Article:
Although originally published mid-2016, Grant Straker’s article on LinkedIn portending the apocalyptic demise of a third of the companies in the localization industry saw a flurry of activity recently. Mr. Straker (@gstraker), CEO of Straker Translations, bases his menacing projection on three causes: some new movement of content online (not sure I even get this argument, given that dealing with online content has been the bread and butter of the industry – small and large LSPs alike – for quite some time now), easier vendor comparison (making rather broad assumptions that all buyers will shop for the lowest price, period) and MT creating winners and losers when it comes to margins. Ironically, Mr. Straker fears that translators will abandon small LSPs because in order to maintain profitability these losers will try to squeeze talent by demanding lower rates. Ironically, my conversations with translators has revealed quite the contrary. Many seem to prefer working with smaller LSPs precisely BECAUSE they tend not to put translators through the wringer.
But I digress. Let’s dig into the numbers to see how realistic the claims are, root causes aside. Mr. Straker points to some Common Sense Advisory (CSA) numbers in setting the stage for his analysis. He indicated:
“There are an amazing 18,000 translation companies in 137 countries in the US$38 billion translation industry according to leading research group Common Sense Advisory. 60% have between two and five staff and with average revenue of $1.4m most companies are relatively small.”
Assuming these are accurate metrics, let’s examine Mr. Straker’s bold claim mathematically. If one third of the 18,000 companies worldwide were to disappear, 6,000 companies would either close shop or would be acquired through M&A activity. Assuming that the industry as a whole is growing and not shrinking, an assertion that CSA’s annual reports clearly supports, a grand total of US$8.4B would need to be absorbed by existing or new language services providers (LSPs), if we are to believe in Mr. Straker’s prescience.
Having been a scrappy, small LSP owner myself I can assure you that these 6,000 companies are not going to die out without a fight. Although small LSPs may be weaker financially and technologically than the larger companies in the space, their smaller size makes these LSPs significantly more agile and able to adjust to emerging market conditions. This adaptive advantage is particularly strong when compared to the LSPs who are heavily focused on amortizing their technology investments, betting on a fully automated language services world of the future.
Given that smaller LSPs may be relatively resilient, M&A activity would need to absorb a rather significant chunk of the US$8.4B in revenue. How realistic is that? Given that Lionbridge, the largest company in the industry, is barely a US$500M company (a mere 1.3% of the industry total), I fail to see how M&A activity could accelerate so dramatically that 20% of the throughput for the entire industry could be redistributed among new acquirers. Even if each of the top 100 firms globally were to somehow find equity partners to finance these deals (a nearly impossible order to fill considering the competition for equity and venture dollars in today’s economy), each one would have to acquire (and, perhaps more importantly, integrate) 60 companies a piece, consolidating US$84M of economic activity, across multiple geographies – all within 3.5 years!! Given that a number of the companies listed toward the end of the top 100 list have revenue in the US$8-12M range, it seems unlikely that they will have the wherewithal or, indeed even the motivation, to leverage and pull-off these kinds of deals.
Needless to say, it’s rather disappointing to read the comments of Mr. Straker’s post and observe so many in the industry who are eager to rather blindly to support what seems to be a well-designed publicity stunt. If one looks through the comments on Mr. Straker’s post, one sees many who refute the claims with smart logic and only a few (suspiciously, several come from those who work at MT companies) supporting Mr. Straker’s vision for the futre. That said, it’s easy to see why this sort of fear-mongering if useful to a larger LSP that is actively luring small LSPs into selling out for the lowest possible price.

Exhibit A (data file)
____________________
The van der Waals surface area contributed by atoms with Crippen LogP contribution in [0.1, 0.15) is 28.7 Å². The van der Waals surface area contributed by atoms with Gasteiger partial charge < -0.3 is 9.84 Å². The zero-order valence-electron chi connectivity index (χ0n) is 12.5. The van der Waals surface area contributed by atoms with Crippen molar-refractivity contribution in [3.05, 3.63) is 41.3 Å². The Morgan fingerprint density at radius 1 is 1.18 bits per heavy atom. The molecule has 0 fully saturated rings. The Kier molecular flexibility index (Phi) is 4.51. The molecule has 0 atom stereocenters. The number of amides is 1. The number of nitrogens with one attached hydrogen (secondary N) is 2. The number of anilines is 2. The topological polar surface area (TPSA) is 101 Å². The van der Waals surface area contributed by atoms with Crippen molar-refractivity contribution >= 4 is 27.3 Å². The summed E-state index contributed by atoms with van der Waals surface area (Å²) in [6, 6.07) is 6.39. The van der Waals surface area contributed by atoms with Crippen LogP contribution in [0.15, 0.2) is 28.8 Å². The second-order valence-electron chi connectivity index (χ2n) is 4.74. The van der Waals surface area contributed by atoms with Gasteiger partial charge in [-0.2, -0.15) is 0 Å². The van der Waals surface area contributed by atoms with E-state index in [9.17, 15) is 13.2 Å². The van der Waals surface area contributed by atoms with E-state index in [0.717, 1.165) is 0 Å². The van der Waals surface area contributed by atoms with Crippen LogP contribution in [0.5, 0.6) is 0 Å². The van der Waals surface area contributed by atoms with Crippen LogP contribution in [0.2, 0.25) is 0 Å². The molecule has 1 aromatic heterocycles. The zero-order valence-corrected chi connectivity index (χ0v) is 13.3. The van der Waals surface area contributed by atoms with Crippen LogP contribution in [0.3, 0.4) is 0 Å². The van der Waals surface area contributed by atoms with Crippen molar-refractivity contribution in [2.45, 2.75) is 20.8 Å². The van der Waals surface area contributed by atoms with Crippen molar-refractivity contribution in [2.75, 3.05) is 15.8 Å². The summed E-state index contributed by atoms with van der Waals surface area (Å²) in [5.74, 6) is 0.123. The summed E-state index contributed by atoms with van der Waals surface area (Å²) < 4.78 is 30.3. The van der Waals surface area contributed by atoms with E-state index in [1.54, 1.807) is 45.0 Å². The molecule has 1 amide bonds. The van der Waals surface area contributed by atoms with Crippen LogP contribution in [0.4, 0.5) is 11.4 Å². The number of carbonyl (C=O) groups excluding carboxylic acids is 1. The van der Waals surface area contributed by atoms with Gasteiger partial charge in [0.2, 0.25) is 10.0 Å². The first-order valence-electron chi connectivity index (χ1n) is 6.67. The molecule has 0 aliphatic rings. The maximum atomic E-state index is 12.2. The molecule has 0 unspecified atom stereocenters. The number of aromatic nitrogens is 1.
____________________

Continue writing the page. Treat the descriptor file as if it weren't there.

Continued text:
Furthermore, the assertion that smaller companies are not well positioned to differentiate themselves is just bogus. Increasingly, one finds firms in the sector who focus on particular niches (language services for search and discoverability, marketing adaptation, e-learning, multimedia, embedded services, and many more) and finding great success. Now, if the argument is that small companies won’t be able to compete with the localization firms that decide to convert their businesses in the MT-driven word farms, then I agree. But small firms already know that they are not going to win that battle.
I believe a converse argument could be made. If we look to the future (and by future I mean long term, not a ridiculous 3.5 year timeframe) I can imagine the industry reaching a point where firms that focus too heavily on MT and hyper-automation may find that they will have squeezed themselves out of the industry.
It might be best to illustrate this with a metaphor I was discussing recently with Kirti Vashee. Let’s imaging that supplying translation is like moving water from the well to homes where it is used. In the early days, all of the different water vendors compete over who has the shiniest buckets, who has the purest water, who can get the water to you fastest. Over time, the vendors who invest in automating the movement of water to homes begin to see great success. People love getting their water faster and cheaper. But pretty soon a new player comes into the market and builds underground pipes to get the water directly from the wells to the homes, benefitting from the work the early investors did to automate and speed the bucket delivery system. With the pipes now in place the water is just a commodity and the early tech investors are out of business.
And what remains? Well, what is left are the vendors who are thinking about what you actually do with the water once you can access it. The smart vendor is the one who is thinking about purpose and application, linguistically and culturally, and not just creating the fastest and cheapest pipeline. I would assert that many of the smaller LSPs are in fact the ones who are focused on nuance, purpose and specialization. Far from seeing their prospects shrink, I believe it is they who will see a plethora of opportunities arise and who will have the agility to adapt to the new frameworks.
What about the water pipes, you ask? Who will own those – Welocalize, Microsoft, Google? Let’s put that question to people like Kirti who may have more clues as to where the future may lead.